increase the chances of an offender leading a crime-free life
on release. There will also be a more thorough assessment of the
risks before temporary release is authorised and a more consistent
and robust response for prisoners who fail to comply with their
He added that all prisoners allowed release on temporary
licence would be tagged, regardless of the nature of their previous
127. The review resulted in greater restrictions
on use of ROTL. The Prisoners' Advice Service warned this was
an example of 'knee jerk reactive policy making' that could impede
Prisoners released on temporary licence must comply with a number
of conditions, including a date and time to return to prison.
Levels of failurea breach of any of these conditionsare
extremely low, at 0.06%, and, of these, only 6% involve an arrestable
offence (equivalent to five arrests per 100,000 releases).
128. Other policies might also act as a disincentive
to the use of ROTL. Deborah Russo of PAS suggested that the Prisoners'
Earnings Act levy can inhibit the effective use of ROTL for work
outside prison, and potentially reduce opportunities for rehabilitation,
as prisoners now have to compensate victims using their earnings
from the scheme.
The Secretary of State was conscious that that the restrictions
should strike the right balance between legitimate public concern
about a small number of incidents and not damaging a mechanism
that was important to rehabilitation.
129. Our evidence shows that the new restrictions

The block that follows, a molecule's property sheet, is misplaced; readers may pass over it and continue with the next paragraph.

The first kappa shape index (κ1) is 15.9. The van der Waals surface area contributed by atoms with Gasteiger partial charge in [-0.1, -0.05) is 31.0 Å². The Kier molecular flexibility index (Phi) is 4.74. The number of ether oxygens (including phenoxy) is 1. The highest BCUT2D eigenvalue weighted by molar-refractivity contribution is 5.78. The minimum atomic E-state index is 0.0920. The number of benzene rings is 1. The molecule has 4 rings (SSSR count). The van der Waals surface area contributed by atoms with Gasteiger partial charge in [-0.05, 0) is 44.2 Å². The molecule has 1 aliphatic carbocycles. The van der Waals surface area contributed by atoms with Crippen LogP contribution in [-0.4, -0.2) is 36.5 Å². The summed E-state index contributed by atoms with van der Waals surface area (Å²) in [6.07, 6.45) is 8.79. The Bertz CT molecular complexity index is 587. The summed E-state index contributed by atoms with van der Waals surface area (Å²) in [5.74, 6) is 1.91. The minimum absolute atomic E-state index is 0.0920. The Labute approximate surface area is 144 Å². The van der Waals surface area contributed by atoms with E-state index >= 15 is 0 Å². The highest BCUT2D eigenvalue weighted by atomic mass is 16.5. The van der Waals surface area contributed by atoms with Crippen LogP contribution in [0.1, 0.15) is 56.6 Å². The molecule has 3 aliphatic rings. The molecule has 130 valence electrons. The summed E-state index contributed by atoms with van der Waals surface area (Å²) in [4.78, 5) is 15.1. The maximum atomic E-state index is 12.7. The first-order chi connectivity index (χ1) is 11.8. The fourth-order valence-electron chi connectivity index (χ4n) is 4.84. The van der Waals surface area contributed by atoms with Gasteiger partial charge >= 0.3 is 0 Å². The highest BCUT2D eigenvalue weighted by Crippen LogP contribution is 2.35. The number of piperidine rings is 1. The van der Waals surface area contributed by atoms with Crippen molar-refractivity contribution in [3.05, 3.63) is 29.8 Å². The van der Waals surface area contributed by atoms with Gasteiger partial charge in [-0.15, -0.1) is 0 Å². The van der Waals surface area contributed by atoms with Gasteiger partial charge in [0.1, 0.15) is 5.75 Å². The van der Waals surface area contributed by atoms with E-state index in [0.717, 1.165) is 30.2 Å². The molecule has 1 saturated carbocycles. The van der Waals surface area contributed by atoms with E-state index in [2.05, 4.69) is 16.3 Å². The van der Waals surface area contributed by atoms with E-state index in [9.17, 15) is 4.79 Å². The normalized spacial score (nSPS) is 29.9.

to ROTL are already having a detrimental impact. The Prison Reform
Trust has found that people in prison have reported increasing
delays in obtaining access to open conditions and permission for
temporary release, and mounting frustration at being denied opportunities
to progress their sentences.
The number of temporary releases authorised since 2013 has fallen
by nearly a quarter (23 per cent). People serving life and other
indeterminate sentences have been particularly affected. Figures
show that the number of individuals serving life sentences who
are granted ROTL on at least one occasion has fallen by 40 per
cent since 2013 while the number serving all forms of indeterminate
sentence has fallen by 34 per cent. This compares to a fall of
29 per cent for all prisoners.
on Temporary Licence (ROTL) is an effective tool in supporting
rehabilitation and can lead to better outcomes than releasing
prisoners without preparation from a recent experience of the
world outside prison. We recognise that the Government has to
ensure that it is operated in a way which recognises legitimate
safety concerns and can maintain public trust. While the number
of failures are very few, the consequences can be high-profile
and tragic. Nevertheless, if as a result of the restrictions imposed
considerably fewer prisoners receive ROTL opportunities, the chances
of effective resettlement for them will be reduced, undermining
the Government's efforts to institute a rehabilitation revolution.
In addition, if there is any detrimental impact on Parole Board
decisions there would be further upward pressure on the prison
population. We recommend that the overall
impact of these restrictions on the sustainability and effectiveness
of ROTLwhich should be based on the presumption that it
will be available unless there are strong public safety grounds
for refusal in a particular casebe reconsidered as a matter
Roles and responsibilities of
prison governors and prison officers
131. We have referred earlier in this Report to the
extent that prison governors and officers are being placed under